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Nonviolent Communication

I am Studying now at Pardes in Jerusalem , Judaism and Conflict resolution, the path of a Rodef Shalom ( pursuer of peace)

Personal reflection on The Dalai Lama as Rodef Shalom by Roberta Wall http://www.steps2peace.com
When I think of the Dalai Lama as a rodef shalom, several experiences I have had with him and read about him pop into my mind at once.

Some years ago, my daughters and I had the blessing of attending the Dalai Lama’s annual Tibetan New Years (Losar) teachings in Dharamsala. Five thousand Tibetan monks and hundreds of lay people from all over the world crowded into the plaza of the Dalai Lama’s temple, sitting knee to knee on the floor for hours a day for up to 15 days.

Several times a day, a bell would ring, and dozens of monks would appear with large steaming hot metal kettles of barley and yak butter tea, and run through the crowd pouring tea for everyone who held out a cup. In their enthusiasm the monks routinely bumped into and stepped on people.

After one of these tea breaks, perhaps,as he sipped his own tea, the DL said, there is no use in studying the Vajrayana- the precious jewel teachings- if we don’t cultivate the awareness and compassion to not step on people. This teaching has stayed with me over the years as a reminded to always wake up,with awareness and compassion and openness, to the humanity of the person right in front of me- to not get so lost in bigger causes and principles that I forget the importance to me of practicing simple kindness and connection to the people closest to me.

During these same teachings, I remember that he told us about a tragedy that had happened in the world. I don’t remember what it was- I just remember that he cried as he told us about it. Remembering this now, and always, I am moved to tears myself, wanting to feel the suffering in the world, to allow myself to feel, to stay connected to the suffering to see it and not turn away as a source of compassion and understanding and of my commitment to dedicate myself to ending suffering in whatever way I know how.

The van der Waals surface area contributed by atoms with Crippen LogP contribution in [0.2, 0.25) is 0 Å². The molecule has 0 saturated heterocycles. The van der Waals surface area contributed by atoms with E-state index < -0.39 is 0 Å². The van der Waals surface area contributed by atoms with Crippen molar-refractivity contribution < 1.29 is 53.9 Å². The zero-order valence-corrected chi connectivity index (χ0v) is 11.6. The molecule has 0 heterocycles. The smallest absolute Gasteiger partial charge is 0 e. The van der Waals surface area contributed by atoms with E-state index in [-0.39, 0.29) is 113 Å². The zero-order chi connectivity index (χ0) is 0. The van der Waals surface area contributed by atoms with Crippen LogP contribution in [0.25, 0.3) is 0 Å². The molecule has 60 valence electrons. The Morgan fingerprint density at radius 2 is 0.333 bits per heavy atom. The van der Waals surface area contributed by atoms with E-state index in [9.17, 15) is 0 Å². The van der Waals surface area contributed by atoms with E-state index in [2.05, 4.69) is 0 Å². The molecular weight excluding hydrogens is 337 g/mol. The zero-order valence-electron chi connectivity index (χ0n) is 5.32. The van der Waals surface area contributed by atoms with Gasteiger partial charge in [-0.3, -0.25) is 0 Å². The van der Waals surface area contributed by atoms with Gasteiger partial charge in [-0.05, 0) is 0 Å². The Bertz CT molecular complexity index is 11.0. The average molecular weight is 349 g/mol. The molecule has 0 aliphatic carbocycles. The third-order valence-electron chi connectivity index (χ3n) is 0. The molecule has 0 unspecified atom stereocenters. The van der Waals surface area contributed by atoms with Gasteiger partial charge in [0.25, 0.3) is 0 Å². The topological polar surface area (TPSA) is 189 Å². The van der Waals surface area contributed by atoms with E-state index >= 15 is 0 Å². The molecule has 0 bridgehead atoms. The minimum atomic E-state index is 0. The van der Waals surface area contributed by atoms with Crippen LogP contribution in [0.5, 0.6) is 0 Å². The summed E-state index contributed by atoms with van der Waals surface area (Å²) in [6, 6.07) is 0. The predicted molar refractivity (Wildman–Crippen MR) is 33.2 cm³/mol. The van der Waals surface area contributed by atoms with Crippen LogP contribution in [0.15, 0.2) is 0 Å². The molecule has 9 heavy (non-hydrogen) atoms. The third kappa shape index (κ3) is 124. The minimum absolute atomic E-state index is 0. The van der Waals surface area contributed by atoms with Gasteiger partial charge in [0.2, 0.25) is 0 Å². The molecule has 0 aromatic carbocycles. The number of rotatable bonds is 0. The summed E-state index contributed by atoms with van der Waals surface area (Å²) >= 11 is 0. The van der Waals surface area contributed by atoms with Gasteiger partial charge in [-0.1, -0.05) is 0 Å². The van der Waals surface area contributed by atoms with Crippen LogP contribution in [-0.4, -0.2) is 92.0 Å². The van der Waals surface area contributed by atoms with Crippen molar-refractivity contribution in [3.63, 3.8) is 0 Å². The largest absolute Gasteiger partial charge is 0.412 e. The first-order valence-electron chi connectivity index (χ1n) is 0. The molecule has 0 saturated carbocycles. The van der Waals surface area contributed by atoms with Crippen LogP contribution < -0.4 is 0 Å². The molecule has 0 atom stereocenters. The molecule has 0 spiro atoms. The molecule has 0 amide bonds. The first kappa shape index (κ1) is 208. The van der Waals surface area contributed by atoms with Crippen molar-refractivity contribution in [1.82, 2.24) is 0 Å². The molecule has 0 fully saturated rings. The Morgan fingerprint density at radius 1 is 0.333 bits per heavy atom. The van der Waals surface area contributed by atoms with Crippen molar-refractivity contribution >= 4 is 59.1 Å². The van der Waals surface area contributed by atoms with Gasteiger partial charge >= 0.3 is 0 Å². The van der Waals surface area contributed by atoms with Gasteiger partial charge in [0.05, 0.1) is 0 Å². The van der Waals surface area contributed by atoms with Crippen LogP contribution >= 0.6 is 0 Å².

Another time I was in Central Park in NYC with 60,000 people who had come to hear him speak. I remember him Saying, if someone does something harmful to you, it presents you with the opportunity to stop the chain of violence, to stop the negative karma that has set this harm in action. Remembering This has reminded me time and again to stop and self connect so I can return to the values and intentions that I most value, to a place where I have access to inner choice when I hear or see things that are difficult for me.

I heard or read about how whenever the Dalai Lama leaves a hotel he has stayed at, he asks for the opportunity to thank everyone who has served him. One particular time, the entire staff of a large hotel in NYC lined up to see him off, and he went down the line shaking everyone’s hands and thanking them. this also reminds me that people, human beings, are the foundation of our peacemaker work, not abstract principles or “causes.”

Another teaching of his that is so alive to me that I can’t recall if I read it or heard him say it is that he once was asked by a French journalist what he thought of the French Revolution. He thought for a moment and answered, it’s too early to tell. I love and am inspired by this because it helps me not hold my views too tightly, it helps me be humble about my views ,and open always to knowing that my views are limited and incomplete.

I also attended a Tibetan Independence Day march in Dharamsala with him. Thousands of Tibetans marched through Dharamsala carrying flags and calling for independence for Tibet . He spoke about it later. He spoke about how he understood the impatience of young Tibetans with the nonviolence of the older generation. And that he himself , as a monk, maintained an unwavering commitment to nonviolence, even if it meant losing his homeland. And that he understood how that was not a cost others were willing to bear.

His reflections about this touch me deeply. Reminding me that nonviolence is a commitment I make as an individual , and it is not about judging others who don’t take on the same commitment, it is about me living in alignment with the energy and healing it can bring into the world to myself and others.

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About robertaindia

In the world with a peaceful heart

Discussion

2 thoughts on “I am Studying now at Pardes in Jerusalem , Judaism and Conflict resolution, the path of a Rodef Shalom ( pursuer of peace)

  1. Hi Roberta, What an inspiring write-up. Thank you for sharing it. I am especially moved by the concept – if someone does something harmful to you, it presents you with the opportunity to stop the chain of violence, to stop the negative karma that has set this harm in action. Beautiful! Wishing you much success, Shepha

    Posted by Shepha Vainstein | January 24, 2014, 3:50 pm
  2. These teachings you witnessed are very inspiring, and certainly get to the heart of the kind of life I wish to lead. Thank you!

    Posted by Jonathan Kligler | January 24, 2014, 5:20 pm

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